What has it been like for you, because I know with this audience, when you reach out to them, the amount of feedback and support you get can really be phenomenal, and overwhelming. What's it like putting something out there and having the audience interacting with you afterward?
It's been absolutely amazing. It's something I never expected. As soon as Ranbow Boys came out, the e-mails just started coming in. And they have kept coming in book after book after book. It's just tremendously emotionally gratifying to hear from young people how inspiring and empowering these books are for them. And, at first, it was a little scary because I'd get these e-mails from young people saying, "I read your book and came out to my parents" or "I came out to my friends." And I'm like, "Omigosh, tell me what happened." And some of them have been stories in which, you know, it takes their parents time to accept it.
But there have never been any really negative stories where parents through them out afterward or anything. I think what happens is that I think young people come out when they're ready to. I get the e-mails, too, where it's like "Your books have helped me accept who I am, but I'm not ready to tell other people yet. At least I can accept myself now." So, I'm much less fearful now where I just accept that these books are going to have the effect they have, and I can't control that. But it's so gratifying to hear and it becomes sort of this circle of inspiration where, originally, I was so inspired by hearing the stories of young people, and now the books inspire other young people, and then they write me their stories, and they inspire me to write new books.
That sounds like a good cycle.
Oh, it's been wonderful. It's given a meaning and purpose to my life that I never imagined. And I talk with other young adult authors and, you know, they don't get this. The other gay and lesbian authors, they get it from their books, but usually young adult authors don't get this sort of feedback where you hear 'your books have really changed my life.'
Even though these gloss over the mechanics of sex, there are certainly a lot of issues tackled in these books, moreso than I was expecting. There are alcoholic fathers, and talking about HIV, so it doesn't seem all that much gets skirted in the name of it being a young adult novel. It's not candy-coated.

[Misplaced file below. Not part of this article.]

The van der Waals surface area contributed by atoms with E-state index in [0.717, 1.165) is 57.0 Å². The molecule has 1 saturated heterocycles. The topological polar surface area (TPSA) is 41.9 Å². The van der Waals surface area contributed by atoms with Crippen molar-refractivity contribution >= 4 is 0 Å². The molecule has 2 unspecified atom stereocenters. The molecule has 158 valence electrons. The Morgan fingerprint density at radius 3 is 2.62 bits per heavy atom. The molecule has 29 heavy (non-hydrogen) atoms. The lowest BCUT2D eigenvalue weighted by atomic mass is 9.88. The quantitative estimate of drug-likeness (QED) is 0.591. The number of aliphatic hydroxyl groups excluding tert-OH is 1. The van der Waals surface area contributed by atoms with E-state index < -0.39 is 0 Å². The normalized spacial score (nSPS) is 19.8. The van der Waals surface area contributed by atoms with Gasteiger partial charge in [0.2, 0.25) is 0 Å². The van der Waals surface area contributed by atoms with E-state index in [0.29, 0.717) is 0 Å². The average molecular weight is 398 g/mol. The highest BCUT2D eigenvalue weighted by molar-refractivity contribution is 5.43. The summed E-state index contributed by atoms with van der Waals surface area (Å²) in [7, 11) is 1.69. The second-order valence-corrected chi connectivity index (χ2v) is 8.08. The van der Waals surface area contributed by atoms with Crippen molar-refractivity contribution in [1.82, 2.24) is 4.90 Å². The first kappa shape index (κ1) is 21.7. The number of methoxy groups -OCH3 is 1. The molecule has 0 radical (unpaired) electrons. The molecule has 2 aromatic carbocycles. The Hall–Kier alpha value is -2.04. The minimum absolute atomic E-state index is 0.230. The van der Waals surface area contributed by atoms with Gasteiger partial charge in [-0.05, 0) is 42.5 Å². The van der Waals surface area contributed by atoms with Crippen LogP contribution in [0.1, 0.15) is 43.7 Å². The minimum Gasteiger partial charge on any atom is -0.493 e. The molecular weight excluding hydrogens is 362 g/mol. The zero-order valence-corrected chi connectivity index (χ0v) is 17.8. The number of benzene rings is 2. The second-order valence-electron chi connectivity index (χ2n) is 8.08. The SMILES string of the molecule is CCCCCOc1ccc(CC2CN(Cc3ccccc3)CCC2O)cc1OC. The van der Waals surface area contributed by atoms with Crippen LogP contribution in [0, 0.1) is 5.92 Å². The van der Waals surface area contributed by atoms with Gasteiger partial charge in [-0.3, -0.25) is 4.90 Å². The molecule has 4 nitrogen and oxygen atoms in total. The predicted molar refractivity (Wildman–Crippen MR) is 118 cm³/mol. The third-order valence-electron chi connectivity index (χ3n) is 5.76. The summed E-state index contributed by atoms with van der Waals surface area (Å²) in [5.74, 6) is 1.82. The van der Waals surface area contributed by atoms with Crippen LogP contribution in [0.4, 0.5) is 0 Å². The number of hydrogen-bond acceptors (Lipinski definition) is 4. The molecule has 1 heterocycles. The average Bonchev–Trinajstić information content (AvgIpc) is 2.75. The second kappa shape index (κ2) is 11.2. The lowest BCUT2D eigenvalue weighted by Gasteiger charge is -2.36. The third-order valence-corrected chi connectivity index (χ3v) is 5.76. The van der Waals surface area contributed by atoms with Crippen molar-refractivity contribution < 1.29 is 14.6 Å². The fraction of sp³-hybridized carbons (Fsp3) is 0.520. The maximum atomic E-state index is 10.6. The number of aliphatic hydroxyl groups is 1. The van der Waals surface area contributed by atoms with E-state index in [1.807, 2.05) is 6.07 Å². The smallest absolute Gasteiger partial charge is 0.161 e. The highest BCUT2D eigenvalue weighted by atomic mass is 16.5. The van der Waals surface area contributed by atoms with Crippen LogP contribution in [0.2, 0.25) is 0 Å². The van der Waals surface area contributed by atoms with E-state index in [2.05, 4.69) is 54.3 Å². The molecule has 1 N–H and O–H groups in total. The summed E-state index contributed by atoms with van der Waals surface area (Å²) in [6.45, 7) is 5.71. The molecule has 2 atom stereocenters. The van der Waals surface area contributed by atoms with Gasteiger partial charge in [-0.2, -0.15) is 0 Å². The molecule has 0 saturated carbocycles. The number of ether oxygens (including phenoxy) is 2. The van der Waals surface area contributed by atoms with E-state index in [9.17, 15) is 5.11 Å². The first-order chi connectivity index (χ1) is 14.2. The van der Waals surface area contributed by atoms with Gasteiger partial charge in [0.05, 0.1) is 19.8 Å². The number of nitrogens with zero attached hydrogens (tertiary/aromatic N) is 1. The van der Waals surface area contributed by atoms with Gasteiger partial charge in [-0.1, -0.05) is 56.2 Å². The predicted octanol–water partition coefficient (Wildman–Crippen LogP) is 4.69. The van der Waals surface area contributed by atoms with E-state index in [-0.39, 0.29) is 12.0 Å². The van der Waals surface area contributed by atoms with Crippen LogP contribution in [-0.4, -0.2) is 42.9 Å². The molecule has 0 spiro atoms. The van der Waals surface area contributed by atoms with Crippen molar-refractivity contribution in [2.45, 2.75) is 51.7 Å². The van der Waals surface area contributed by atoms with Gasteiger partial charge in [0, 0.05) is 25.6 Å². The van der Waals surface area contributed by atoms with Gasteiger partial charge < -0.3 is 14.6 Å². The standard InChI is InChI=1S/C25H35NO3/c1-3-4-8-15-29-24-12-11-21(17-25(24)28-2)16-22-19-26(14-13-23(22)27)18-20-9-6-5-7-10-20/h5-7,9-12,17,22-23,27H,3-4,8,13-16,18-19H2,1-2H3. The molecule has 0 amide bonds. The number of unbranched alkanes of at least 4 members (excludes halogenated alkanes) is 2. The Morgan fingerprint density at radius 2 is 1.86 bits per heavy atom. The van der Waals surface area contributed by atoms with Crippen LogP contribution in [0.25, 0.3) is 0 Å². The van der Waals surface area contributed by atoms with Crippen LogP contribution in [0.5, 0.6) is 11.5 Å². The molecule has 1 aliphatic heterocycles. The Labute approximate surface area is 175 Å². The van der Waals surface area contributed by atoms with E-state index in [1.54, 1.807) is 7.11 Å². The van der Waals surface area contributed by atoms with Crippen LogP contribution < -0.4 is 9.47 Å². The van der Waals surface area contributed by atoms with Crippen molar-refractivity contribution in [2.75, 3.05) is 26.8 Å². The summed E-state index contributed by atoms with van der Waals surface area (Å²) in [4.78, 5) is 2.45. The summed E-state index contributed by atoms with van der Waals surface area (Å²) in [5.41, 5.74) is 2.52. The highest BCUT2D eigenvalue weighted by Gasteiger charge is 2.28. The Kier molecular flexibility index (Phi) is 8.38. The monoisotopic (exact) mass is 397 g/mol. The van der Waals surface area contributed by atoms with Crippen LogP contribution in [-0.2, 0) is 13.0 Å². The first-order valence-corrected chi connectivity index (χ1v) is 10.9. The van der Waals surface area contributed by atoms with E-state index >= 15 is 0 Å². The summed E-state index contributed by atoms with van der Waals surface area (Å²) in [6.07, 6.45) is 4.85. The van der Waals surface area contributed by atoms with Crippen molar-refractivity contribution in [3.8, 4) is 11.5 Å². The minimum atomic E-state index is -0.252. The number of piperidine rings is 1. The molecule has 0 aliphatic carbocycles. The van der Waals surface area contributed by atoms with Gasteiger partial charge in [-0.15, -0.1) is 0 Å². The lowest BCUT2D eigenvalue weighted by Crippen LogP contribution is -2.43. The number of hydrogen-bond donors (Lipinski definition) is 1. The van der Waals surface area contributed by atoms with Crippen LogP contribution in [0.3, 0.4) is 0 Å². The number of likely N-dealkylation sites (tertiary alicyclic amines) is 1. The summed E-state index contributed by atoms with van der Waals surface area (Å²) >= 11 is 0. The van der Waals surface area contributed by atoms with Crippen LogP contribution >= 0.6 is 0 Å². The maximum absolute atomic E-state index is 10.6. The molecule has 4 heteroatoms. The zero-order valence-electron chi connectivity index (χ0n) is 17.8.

No, my publisher is very supportive of that. A lot of young adult fiction today is what's considered edgy. The books really do take on serious issues and realistic issues. Because that's what young people are trying to deal with and figure out, so that's what they want to read about. They don't want to read after school specials, because that's not their life. They want something they can escape in, or something that is going to help them understand what's going on, help them understand this world that's changing so fast and oftentimes adults aren't helping them deal with the change.
Is there restriction on you in the young adult world, similar to movie ratings or anything?
Fortunately, there's no rating system and that idea surfaces occasionally. I think the publishers and librarians have all avoided that. That being said, there are certain categories... like my book, So Hard To Say, they considered a middle grade novel and it's about a group of 13-year-olds. And what the publisher will do is recommend it for ages 10 and up. Or, for my other books, they'll consider them for ages 12 and up. And then the professional journals, because there are about a half dozen librarian- and teacher-oriented journals that review books, and they will have their own categories whether it's appropriate for high school or for more mature high schoolers. And I can't remember how they put it in terms of language, but there's a code for 'this book uses fuck.' 'Shit' they don't really care about. But 'fuck' and maybe 'cocksucker' they're more concerned about.
I guess one thing I notice is that I grew up in the John Hughes time, when the kids had their stories going on, but the adult world was entirely invisible. Reading you and Brent Hartinger, I don't know if it's a cultural thing, but it seems the parental stories are very much integrated into the lives of the kids. It's not a separate thing like it used to be.